Date of Award
Master of Arts in English
This thesis is a study of William Shakespeare's characterization of his famous Jew, Shylock, the antagonist of The Merchant of Venice. While the bulk of the scholarly criticism on Shylock has reflected for the most part of the coloring that different centuries have placed on varying attitudes toward the Jew, I have attempted to restore the historical perspective to an appreciation of this fascinating character.
Shylock’s participation in the drama is as a Jew and a usurer, two of the most hated and ridiculed figures in the history of Western Civilization. As such they became stock conventional characters on the medieval and Elizabethan stages. Shakespeare’s portrayal of the Jew is amazingly consistent with these conventions. With the addition of the sources that the dramatist made use of, they do much to establish Shylock as a comic butt, a character who is essentially trivial and mundane.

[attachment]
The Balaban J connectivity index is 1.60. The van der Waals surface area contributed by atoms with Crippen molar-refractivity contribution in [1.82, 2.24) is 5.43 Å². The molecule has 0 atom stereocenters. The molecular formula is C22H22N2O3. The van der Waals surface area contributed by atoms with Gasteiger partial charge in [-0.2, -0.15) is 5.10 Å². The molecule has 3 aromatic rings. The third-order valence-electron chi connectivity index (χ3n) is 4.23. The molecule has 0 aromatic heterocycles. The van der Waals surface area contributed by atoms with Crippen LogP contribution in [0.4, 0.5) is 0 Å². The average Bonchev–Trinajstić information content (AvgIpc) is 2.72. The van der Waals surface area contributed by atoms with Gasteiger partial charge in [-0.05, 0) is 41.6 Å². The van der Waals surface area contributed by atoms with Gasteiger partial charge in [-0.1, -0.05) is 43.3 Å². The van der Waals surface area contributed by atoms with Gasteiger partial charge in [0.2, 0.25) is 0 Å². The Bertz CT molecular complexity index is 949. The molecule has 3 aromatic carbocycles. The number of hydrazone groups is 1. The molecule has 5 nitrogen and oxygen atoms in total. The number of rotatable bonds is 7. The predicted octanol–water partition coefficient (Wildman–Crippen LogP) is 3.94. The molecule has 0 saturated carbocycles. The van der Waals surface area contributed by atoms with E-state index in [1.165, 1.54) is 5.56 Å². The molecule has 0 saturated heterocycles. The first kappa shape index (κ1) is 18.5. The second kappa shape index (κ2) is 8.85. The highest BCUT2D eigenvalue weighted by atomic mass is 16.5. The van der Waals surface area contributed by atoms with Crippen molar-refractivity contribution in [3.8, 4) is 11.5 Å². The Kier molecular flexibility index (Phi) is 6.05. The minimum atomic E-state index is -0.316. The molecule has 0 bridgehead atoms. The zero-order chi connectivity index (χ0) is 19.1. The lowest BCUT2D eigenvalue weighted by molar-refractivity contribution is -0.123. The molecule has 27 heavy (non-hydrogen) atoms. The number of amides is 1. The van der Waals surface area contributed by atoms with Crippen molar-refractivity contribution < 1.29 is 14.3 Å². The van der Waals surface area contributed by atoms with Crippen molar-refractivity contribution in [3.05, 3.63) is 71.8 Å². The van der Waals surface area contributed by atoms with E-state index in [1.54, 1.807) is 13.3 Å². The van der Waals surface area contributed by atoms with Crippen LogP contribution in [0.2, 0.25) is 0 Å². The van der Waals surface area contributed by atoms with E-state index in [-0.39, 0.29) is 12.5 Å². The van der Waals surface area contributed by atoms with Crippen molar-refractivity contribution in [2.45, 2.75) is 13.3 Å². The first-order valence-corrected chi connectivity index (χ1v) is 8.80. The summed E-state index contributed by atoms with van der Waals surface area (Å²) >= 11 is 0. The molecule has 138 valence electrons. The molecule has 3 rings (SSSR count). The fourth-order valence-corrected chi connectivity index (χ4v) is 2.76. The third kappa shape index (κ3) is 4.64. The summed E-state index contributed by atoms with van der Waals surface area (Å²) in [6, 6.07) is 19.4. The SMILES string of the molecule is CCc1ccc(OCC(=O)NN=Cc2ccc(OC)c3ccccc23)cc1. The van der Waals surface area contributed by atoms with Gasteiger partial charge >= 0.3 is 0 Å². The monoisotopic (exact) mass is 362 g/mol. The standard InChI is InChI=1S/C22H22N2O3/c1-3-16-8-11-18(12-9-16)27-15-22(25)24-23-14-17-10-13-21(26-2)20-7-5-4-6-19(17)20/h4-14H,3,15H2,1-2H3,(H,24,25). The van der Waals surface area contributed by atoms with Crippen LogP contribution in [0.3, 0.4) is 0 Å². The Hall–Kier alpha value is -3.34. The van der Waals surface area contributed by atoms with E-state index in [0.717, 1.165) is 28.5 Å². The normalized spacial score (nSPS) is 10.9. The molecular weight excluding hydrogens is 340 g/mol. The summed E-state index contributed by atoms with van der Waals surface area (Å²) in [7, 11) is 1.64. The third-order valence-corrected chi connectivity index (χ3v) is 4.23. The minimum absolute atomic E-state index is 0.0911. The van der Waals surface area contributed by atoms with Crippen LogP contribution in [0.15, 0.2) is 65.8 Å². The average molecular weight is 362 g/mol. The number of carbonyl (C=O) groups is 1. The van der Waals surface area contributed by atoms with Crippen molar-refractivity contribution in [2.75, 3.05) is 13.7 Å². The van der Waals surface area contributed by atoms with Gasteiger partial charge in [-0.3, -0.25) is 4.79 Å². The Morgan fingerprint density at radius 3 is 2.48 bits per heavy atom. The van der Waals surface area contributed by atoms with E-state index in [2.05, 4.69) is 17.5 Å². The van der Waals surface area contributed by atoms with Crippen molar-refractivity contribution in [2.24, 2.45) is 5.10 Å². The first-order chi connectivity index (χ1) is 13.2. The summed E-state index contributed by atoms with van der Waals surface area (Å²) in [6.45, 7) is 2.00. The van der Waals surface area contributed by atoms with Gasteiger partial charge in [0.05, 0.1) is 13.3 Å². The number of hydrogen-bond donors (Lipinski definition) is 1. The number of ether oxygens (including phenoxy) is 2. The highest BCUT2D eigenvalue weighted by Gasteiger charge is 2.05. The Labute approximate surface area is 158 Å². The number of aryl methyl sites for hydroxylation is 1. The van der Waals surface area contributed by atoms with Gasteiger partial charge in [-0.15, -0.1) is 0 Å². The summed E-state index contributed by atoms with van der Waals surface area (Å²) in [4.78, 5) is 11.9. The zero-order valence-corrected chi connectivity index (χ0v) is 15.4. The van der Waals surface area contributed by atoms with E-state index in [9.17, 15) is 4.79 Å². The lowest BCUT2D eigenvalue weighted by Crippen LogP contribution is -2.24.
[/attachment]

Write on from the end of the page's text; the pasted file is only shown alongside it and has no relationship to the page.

However, this is by no means the final summation of Shylock. There is still that human aspect of the Jew to be contended with. As do many of the dramatic characters of Shakespeare, Shylock has that seemingly indefinable quality in his characterization that make him become everlastingly real. His personality is that complex.
Finally, I have dealt with the most vicious of his attackers who call him an inhuman villain, and the more sympathetic critics who look upon Shylock as a tragic figure. These are epithets that his shallowness and ignoble values do not warrant. Shylock is, as I see it, consistently trivial throughout the entire drama.
Barker, Walter Lawton, "The Transparent Triviality of Shakespeare's Shylock" (1962). Open Access Master's Theses. Paper 2070.